Fourteen years ago today, I was in a high school choral class when word was sent down that the World Trade Center towers had been the scene of not just one but, two plane crashes. By the end of that day, I’d cried as I witnessed both towers crashing completely down, and heard of news of both a Pentagon crash and one in a field that was redirected from its target, thought to be the White House or the Capitol Building.
I really meditate on the fact that there are now teenagers who are the same age as I was then, who have no witnessed memory of this incident. Maybe there’s a parent, grandparent or other family member they didn’t meet because of their succumbing on that day. Others have seen family members struggle with memories. But, for them, it’s like when people tell me about Challenger exploding, or Pearl Harbor.
Yet, this day for my generation is when a lot of things changed, not unlike when we experienced the economic recession of the later decades.
My first few stories today are of ways 9/11 is still affecting our state. First, a Charlotte man who was a first responder to the World Trade Center scene, reflects in the Charlotte Observer. In the Wilmington Star-News, a woman reflects about being at the Pentagon.There’s a new memorial near Charlotte that has a piece of one of the towers and if you want to do a service project, the News and Observer has a listing of a few that are going on today.
Let us all take a moment and reflect on what this day means, then let us continue on and honor the memory of those lost, by continuing to make this world a better place. And now, other news:
The state DOT has adopted their Comprehensive State Rail Plan, which sets rail policy, planning and projects for the next 25 years. I’m very excited about this plan, as it will set the stage for more and faster trains through the state.
The former director of the Guilford and Davidson County animal shelters, along with a former employee, have been arrested on federal felony charges of animal cruelty. They had been removed from their jobs at both facilities. Meanwhile, a Winston-Salem man can no longer be a reptile wrangler, at least not at his home.
N.C. Court of Appeals judge Linda Stephens will run for re-election in 2016. She’s one of four judges of the 15 judge bench that’s up for re-election. The court hears cases in panels of three.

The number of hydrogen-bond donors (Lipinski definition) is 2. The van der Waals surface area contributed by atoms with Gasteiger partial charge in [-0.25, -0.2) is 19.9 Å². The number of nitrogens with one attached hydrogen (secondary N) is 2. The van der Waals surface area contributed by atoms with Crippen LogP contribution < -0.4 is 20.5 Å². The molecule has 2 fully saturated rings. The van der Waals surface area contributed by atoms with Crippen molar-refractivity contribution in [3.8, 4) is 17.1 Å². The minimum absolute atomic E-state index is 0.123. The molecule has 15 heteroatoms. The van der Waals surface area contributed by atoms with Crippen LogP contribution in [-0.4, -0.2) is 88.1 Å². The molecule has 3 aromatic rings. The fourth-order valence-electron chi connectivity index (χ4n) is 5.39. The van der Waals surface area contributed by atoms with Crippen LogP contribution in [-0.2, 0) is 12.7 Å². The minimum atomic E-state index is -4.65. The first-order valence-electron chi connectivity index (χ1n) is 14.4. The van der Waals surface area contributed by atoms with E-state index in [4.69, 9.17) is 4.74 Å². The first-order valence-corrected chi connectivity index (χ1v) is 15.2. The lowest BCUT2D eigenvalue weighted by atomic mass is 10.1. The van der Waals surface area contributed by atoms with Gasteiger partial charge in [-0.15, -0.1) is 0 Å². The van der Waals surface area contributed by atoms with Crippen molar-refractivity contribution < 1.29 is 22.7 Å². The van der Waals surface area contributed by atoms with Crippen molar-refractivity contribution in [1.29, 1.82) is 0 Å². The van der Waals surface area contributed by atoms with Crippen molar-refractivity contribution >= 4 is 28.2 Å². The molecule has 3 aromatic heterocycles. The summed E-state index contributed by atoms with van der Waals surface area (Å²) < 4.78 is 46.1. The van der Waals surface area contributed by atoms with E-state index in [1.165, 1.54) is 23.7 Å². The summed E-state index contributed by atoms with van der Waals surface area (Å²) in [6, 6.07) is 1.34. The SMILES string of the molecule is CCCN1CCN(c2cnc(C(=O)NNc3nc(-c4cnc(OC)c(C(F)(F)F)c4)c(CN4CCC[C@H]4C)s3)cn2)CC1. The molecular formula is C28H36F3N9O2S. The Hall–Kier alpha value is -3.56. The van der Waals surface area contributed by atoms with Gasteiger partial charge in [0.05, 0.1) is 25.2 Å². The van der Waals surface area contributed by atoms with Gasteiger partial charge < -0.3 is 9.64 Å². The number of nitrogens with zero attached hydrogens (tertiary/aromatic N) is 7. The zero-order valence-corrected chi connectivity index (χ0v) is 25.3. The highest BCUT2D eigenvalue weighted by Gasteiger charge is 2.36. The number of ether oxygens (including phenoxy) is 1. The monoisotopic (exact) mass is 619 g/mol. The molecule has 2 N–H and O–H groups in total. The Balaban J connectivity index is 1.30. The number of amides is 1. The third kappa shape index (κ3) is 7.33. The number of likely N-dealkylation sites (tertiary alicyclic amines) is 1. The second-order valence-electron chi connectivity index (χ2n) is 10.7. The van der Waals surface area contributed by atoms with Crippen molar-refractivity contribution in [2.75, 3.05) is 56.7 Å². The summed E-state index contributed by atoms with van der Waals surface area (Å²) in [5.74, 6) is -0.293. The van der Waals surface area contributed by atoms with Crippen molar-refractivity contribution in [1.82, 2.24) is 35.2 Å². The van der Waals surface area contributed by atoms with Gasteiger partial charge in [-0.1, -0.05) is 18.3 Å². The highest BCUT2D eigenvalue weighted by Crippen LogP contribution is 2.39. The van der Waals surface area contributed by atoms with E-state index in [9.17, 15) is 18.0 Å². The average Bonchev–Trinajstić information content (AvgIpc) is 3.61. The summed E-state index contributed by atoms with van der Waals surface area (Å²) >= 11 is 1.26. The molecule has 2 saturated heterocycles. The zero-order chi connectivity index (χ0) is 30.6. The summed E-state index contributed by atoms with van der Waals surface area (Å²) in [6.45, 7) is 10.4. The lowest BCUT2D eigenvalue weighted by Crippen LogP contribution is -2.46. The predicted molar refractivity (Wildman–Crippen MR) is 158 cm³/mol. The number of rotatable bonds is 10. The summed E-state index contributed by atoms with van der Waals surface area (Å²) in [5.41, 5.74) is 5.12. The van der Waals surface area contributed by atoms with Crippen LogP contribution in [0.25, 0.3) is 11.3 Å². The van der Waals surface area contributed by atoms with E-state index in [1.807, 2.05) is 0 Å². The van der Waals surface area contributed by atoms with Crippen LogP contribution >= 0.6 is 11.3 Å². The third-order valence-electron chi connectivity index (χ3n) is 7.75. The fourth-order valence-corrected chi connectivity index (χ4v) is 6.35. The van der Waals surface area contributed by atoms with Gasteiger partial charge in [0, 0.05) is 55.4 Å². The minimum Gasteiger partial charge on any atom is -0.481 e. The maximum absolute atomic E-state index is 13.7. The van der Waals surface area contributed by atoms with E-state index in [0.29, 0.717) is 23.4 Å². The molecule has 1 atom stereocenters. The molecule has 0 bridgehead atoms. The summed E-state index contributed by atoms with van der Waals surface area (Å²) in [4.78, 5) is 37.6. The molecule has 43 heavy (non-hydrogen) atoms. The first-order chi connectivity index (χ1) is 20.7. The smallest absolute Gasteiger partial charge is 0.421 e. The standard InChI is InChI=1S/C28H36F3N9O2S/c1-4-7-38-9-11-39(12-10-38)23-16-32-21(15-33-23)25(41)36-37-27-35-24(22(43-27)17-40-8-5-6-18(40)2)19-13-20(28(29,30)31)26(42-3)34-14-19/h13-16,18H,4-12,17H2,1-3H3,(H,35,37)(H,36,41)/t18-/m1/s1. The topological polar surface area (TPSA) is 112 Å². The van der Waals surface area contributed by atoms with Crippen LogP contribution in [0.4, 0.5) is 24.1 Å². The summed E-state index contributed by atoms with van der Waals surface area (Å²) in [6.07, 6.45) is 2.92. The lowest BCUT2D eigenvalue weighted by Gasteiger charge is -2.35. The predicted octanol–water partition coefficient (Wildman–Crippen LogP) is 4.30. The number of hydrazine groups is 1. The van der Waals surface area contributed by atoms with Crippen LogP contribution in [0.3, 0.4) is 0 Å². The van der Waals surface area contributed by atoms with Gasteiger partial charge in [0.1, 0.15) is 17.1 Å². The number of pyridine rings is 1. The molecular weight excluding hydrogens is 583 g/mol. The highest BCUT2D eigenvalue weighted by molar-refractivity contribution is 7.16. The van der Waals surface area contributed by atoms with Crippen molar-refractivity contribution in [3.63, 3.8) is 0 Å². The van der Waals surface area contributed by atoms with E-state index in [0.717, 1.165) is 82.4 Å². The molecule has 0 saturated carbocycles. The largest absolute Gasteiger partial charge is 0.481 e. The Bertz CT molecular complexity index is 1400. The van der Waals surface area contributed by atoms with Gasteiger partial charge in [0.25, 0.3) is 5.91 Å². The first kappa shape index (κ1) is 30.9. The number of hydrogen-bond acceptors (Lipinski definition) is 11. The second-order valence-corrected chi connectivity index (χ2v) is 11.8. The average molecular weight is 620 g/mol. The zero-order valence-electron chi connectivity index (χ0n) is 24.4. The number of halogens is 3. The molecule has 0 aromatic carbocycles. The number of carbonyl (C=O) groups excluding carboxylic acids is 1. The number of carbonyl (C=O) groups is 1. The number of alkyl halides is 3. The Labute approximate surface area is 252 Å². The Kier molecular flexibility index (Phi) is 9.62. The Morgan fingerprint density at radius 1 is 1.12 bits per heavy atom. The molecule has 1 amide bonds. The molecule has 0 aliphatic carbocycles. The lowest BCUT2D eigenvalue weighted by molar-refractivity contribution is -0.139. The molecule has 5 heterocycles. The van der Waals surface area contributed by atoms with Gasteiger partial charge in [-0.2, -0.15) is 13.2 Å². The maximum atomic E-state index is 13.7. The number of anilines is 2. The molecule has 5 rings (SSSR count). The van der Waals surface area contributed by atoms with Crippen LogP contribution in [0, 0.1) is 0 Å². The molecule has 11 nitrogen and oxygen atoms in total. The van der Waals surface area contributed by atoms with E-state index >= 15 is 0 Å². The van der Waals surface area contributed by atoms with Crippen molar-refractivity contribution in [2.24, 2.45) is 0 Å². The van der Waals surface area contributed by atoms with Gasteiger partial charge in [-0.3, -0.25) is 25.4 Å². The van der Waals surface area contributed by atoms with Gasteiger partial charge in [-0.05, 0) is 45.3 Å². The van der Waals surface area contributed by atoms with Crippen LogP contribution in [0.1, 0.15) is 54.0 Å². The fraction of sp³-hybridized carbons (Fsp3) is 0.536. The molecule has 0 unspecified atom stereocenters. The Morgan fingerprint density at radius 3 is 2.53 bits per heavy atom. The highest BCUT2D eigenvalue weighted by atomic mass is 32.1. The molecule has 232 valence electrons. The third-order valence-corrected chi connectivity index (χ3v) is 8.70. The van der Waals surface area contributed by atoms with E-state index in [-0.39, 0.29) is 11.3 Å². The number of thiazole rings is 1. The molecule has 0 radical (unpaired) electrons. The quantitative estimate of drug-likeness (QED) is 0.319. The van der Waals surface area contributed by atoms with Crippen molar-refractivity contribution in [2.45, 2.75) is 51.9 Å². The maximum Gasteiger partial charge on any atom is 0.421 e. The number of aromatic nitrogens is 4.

The coastal ferries will be switching to their fall schedules in the next couple of weeks, which means there will be less ferry trips to and from points on the Outer Banks to the mainland.
Four McDowell County magistrates are recusing themselves from performing same-sex marriages. By law, these folks will also be barred from performing any marriage ceremony for six months and magistrates from adjacent counties are filling in.
Several parts of Western North Carolina are now under a severe drought. Drought conditions are also increasing in the Charlotte area.
Five nonprofits with common missions of getting people back to work will be housed in a new campus just north of the Charlotte Douglas Airport.
Lidl has come to Charlotte and is giving people more options for low-cost groceries.
Cumberland County may bring back their driver’s ed classes next October.
State House and Senate leaders have agreed to put a state bond referendum on the ballot of next year’s presidential primaries. However, what the $2 billion bond will cover is still being debated between both houses and the governor.
And finally, Duke Energy has settled an EPA lawsuit that was filed against it in 2000 over issues at a power plant in Gaston County. It will direct $4.4 million to environmental sustainability projects and pay almost a million dollar fine.
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